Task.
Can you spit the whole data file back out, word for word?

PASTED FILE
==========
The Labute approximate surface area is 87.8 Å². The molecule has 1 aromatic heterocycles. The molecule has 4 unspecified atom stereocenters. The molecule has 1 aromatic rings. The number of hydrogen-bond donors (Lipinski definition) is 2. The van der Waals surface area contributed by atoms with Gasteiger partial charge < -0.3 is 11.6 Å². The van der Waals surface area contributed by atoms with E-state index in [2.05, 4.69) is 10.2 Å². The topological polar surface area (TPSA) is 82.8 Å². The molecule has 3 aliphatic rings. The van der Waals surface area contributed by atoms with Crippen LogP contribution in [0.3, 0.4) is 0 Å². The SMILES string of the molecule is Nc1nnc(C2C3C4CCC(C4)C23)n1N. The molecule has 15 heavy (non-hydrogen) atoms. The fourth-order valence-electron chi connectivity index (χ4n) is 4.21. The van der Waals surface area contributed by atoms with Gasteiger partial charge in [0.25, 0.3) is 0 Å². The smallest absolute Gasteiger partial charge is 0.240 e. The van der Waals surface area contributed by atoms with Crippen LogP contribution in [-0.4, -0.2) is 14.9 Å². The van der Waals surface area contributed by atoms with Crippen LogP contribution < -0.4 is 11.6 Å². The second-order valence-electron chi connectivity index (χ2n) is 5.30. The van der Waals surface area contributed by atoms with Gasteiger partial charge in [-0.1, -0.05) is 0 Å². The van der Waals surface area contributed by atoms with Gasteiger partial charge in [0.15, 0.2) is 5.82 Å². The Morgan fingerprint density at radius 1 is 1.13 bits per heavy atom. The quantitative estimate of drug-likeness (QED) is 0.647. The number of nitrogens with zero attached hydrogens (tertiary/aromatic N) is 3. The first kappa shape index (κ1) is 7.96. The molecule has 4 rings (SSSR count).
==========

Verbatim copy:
The Labute approximate surface area is 87.8 Å². The molecule has 1 aromatic heterocycles. The molecule has 4 unspecified atom stereocenters. The molecule has 1 aromatic rings. The number of hydrogen-bond donors (Lipinski definition) is 2. The van der Waals surface area contributed by atoms with Gasteiger partial charge < -0.3 is 11.6 Å². The van der Waals surface area contributed by atoms with E-state index in [2.05, 4.69) is 10.2 Å². The topological polar surface area (TPSA) is 82.8 Å². The molecule has 3 aliphatic rings. The van der Waals surface area contributed by atoms with Crippen LogP contribution in [0.3, 0.4) is 0 Å². The SMILES string of the molecule is Nc1nnc(C2C3C4CCC(C4)C23)n1N. The molecule has 15 heavy (non-hydrogen) atoms. The fourth-order valence-electron chi connectivity index (χ4n) is 4.21. The van der Waals surface area contributed by atoms with Gasteiger partial charge in [0.25, 0.3) is 0 Å². The smallest absolute Gasteiger partial charge is 0.240 e. The van der Waals surface area contributed by atoms with Crippen LogP contribution in [-0.4, -0.2) is 14.9 Å². The van der Waals surface area contributed by atoms with Crippen LogP contribution < -0.4 is 11.6 Å². The second-order valence-electron chi connectivity index (χ2n) is 5.30. The van der Waals surface area contributed by atoms with Gasteiger partial charge in [-0.1, -0.05) is 0 Å². The van der Waals surface area contributed by atoms with Gasteiger partial charge in [0.15, 0.2) is 5.82 Å². The Morgan fingerprint density at radius 1 is 1.13 bits per heavy atom. The quantitative estimate of drug-likeness (QED) is 0.647. The number of nitrogens with zero attached hydrogens (tertiary/aromatic N) is 3. The first kappa shape index (κ1) is 7.96. The molecule has 4 rings (SSSR count).